Strangely enough there actually wasn’t any article that piqued my interest within this issue, but rather I was drawn to a few of the adverts!! Anyone who knows me understands how much I hate adverts on TV and in magazines, social media and billboards, but on this occasion I was drawn to these 3 advertisements.


‘Excess yarn is re-carded and re-spun in India and upcycled into a new material for the one-of-a-kind rugs from the Alchemy collection. The spontaneous bursts of color evoke the artistic sensibility of a painter’s brushstroke, where traditional motifs are transformed into contemporary designs through color and the recycled yarn becomes futuristic creations with an eco-conscious perspective’.


carpet & home, abc. (2018) Alchemy (Advertisement) In: Compton, N. (2018) ‘Alchemy: Experience the Genesis of Design’, Wallpaper*, 229 (April), p.75

WOW!!!! I need a spare £8000 to purchase one of these for my new digs in Nottingham!! Donations welcome ; )

I was instantly drawn to the incredible pattern and colour within this rug, which in turn gave me the idea to possibly turn all my linear floral drawings into a fluid spectrum of my chosen colour palette, creating a natural fluidity seen within the above rug. Could I then create a beautiful background of both harmonising and contrasting colours to offset my linear florals? Would I be able to achieve this on Photoshop/Illustrator? Looking at advertisements for inspiration has really opened my ideas to the possibilities of gaining inspiration from the least likely sources.


‘Our new wallpaper collection ‘Tresco’ has been designed by artist Hugo Dalton and curated by our team of colourists.

The Tresco collection is a new, beguiling wallpaper collection inspired by the artist’s time spent in Tresco, a private island located in the Isles of Scilly. 

Encompassing a mixture of traditional and digital printing techniques, the new wallpaper collection features eight unique designs printed in a multitude of colourways taken from the existing Paint & Paper Library colour palette’. 


Dalton, H. (2018) Buds – Rufus (Advertisement) In: Compton, N. (2018) Tresco: A New Wallpaper Collection in Collaboration with Artist Hugo Dalton, Wallpaper*, 229 (April), p.101.


Dalton, H. (2018) Buds – Rufus. Available at: (Accessed: 12 April 2018)

‘An all-over motif depicting small protea buds. Full of promise and optimism, the arrangement of the chalice-shaped flowers is reminiscent of Grecian wall paintings. Found in the gardens at Tresco, this protea bud is depicted exactly to its original scale, capturing an element of life-like quality in the design. The buds have been coloured in a range of graduated neutrals and tones of natural colouring to reflect its former surroundings. An additional bold colourway has been incorporated for a more impactful and dramatic scheme creating strong contrast. This traditionally printed paper offers a design that could be used on one wall as a stand alone or all around a room. The flexibility of this paper offers great scope for use within a variety of different spaces’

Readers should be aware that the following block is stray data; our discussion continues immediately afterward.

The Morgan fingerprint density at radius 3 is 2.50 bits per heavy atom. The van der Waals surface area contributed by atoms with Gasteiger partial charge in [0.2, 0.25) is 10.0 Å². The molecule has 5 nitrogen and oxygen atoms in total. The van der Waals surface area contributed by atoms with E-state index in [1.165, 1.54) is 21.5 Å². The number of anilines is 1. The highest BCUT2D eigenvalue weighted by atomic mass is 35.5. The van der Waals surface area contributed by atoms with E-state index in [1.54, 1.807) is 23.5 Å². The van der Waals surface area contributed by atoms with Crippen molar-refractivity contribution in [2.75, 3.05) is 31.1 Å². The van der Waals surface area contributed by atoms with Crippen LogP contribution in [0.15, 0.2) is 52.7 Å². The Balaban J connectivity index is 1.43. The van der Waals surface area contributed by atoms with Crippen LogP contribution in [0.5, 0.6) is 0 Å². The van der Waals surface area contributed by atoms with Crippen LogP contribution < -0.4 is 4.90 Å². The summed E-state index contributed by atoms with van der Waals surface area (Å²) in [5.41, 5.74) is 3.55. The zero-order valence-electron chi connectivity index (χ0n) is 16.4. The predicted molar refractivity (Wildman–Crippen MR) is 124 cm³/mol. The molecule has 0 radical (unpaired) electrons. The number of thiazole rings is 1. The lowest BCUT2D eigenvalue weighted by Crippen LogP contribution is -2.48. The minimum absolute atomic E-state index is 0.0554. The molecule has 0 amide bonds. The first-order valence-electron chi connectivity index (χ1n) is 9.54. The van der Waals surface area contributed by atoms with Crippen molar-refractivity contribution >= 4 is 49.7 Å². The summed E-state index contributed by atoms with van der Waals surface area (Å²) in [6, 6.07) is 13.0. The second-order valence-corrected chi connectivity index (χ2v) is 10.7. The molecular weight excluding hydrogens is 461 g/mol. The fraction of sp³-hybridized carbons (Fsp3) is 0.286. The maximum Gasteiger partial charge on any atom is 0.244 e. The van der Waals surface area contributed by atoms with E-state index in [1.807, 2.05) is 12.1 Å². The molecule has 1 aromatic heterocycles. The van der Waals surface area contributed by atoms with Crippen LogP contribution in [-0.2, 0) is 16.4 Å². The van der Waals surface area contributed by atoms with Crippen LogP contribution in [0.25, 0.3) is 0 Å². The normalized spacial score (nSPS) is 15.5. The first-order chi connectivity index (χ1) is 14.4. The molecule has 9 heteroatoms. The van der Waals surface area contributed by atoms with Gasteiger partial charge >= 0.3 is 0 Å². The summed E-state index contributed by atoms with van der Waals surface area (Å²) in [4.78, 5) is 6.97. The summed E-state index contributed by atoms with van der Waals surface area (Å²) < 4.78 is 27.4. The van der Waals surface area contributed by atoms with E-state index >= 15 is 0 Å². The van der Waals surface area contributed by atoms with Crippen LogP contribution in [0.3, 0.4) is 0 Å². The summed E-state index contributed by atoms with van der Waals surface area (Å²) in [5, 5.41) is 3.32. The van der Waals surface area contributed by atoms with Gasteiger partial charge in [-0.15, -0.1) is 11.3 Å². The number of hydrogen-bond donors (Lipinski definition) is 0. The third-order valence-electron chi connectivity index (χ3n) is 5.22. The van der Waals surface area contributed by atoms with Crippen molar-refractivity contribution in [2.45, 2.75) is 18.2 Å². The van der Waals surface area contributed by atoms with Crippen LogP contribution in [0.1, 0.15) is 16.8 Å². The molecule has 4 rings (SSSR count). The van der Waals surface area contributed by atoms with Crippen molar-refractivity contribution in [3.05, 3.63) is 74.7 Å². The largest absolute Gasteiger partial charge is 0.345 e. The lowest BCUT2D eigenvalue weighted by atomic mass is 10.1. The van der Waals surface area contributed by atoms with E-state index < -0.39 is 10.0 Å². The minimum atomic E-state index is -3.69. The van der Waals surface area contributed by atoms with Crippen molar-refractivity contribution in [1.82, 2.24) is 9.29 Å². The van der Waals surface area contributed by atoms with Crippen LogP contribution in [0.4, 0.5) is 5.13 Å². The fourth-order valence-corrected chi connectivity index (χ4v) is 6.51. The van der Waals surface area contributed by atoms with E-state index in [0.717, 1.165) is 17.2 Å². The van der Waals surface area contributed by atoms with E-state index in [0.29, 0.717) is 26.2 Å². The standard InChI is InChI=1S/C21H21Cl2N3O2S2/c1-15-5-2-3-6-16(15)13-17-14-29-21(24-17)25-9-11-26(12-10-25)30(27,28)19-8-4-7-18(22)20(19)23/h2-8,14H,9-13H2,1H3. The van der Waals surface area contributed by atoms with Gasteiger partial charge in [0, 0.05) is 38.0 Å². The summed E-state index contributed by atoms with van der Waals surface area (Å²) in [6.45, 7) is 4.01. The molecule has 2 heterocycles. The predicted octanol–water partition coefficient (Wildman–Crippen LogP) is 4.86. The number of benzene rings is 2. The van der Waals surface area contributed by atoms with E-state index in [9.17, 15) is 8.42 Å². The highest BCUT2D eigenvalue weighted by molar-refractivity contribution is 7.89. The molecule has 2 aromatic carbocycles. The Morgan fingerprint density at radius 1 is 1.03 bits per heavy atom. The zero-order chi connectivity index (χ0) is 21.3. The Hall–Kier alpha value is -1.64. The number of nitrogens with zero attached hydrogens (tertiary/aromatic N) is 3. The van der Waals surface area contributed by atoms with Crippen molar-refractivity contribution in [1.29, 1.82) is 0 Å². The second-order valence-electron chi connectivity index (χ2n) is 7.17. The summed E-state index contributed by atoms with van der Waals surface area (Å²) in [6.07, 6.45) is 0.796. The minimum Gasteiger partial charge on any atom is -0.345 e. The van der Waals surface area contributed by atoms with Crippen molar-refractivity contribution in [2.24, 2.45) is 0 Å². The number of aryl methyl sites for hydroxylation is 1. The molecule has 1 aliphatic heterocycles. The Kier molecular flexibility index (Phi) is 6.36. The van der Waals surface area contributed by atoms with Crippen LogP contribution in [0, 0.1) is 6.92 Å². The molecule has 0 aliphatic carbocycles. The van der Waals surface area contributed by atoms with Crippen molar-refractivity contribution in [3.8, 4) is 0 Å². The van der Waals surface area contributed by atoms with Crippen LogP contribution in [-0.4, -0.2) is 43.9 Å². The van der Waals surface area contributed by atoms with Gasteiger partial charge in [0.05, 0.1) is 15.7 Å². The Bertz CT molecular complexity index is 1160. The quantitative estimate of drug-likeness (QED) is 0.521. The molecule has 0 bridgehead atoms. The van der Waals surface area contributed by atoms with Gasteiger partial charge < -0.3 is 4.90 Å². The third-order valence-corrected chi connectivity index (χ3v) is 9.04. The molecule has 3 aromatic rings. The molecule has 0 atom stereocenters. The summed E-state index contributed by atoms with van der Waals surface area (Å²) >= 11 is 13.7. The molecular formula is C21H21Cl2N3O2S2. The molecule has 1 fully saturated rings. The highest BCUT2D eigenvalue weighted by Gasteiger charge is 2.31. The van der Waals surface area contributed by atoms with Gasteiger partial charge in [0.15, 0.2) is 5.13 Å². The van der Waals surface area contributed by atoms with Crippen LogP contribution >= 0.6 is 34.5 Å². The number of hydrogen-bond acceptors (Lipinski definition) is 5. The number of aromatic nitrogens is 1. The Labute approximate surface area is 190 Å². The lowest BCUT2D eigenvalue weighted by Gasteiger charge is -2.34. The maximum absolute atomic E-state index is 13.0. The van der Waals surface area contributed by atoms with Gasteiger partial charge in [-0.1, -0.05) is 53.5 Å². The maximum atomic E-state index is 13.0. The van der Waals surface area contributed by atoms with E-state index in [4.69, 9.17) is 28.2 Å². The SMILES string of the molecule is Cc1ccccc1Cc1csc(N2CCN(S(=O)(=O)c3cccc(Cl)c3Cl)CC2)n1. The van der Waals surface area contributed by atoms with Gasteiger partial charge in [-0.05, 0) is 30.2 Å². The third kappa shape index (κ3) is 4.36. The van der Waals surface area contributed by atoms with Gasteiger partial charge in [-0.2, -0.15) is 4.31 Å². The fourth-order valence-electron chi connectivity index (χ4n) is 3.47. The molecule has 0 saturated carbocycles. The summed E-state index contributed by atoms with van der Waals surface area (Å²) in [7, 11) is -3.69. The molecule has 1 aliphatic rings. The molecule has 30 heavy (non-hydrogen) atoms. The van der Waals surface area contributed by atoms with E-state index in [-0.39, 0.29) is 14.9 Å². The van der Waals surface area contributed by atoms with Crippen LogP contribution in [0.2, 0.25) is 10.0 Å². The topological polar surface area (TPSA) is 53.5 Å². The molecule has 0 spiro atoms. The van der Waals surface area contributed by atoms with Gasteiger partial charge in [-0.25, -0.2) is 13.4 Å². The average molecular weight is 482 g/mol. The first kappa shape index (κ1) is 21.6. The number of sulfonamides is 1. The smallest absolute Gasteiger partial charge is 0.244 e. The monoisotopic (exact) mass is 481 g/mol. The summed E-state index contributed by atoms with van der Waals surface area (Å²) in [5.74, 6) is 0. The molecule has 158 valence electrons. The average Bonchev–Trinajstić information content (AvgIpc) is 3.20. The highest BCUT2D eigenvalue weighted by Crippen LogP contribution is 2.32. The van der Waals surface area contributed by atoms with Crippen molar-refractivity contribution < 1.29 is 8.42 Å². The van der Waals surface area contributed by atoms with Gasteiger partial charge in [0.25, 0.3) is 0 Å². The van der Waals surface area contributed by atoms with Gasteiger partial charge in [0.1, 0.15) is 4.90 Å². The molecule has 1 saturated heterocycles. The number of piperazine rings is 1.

There is something so sumptuously delicious about this simple, yet highly effective floral design….maybe I don’t have to create a fabric/wallpaper that contains all these gimmicks and motifs. Could I create a wallpaper of my own and beat my own path? But would my tutors argue that this looks like a Secondary pattern? The colour blue used within this design is one of my all time favourites….TIMELESS and CLASSIC. The blue is offset, contrasted and harmonised all within the same context by the metallics…..BRONZE and GOLD.



Palomba, R & L. (2018) Zen 230 (Advertisement) In: Compton, N. (2018) ‘Screen Time: Elegant Ways to Divide and Conquer’, Wallpaper*, 229, (April), p.274.

Unfortunately their website was extremely difficult to navigate around, so trying to find much information about the company was rather impossible. However, I did manage to fathom that the company is pushing the boundaries when looking at the context between indoor/outside design.

‘The fragrance of an outdoor space conceived in harmony with nature, permeated by an atmosphere of well-being. A place in which to immerse oneself, enveloped by the warmth of a design that lives through its relationship with people and their needs, offering them the experience of a different way of discovering the outdoors’.

You maybe wondering why I chose this particular design? It gave me the idea to incorporate my florals against the backdrop of a trellis, something that William Morris incorporated a lot within his work. Could these cohesive interlocking trellis ‘bricks’ softly accentuate my linear floral drawings? Could they be the colour needed to make sure I stick to one of the core elements of the brief? We shall see….

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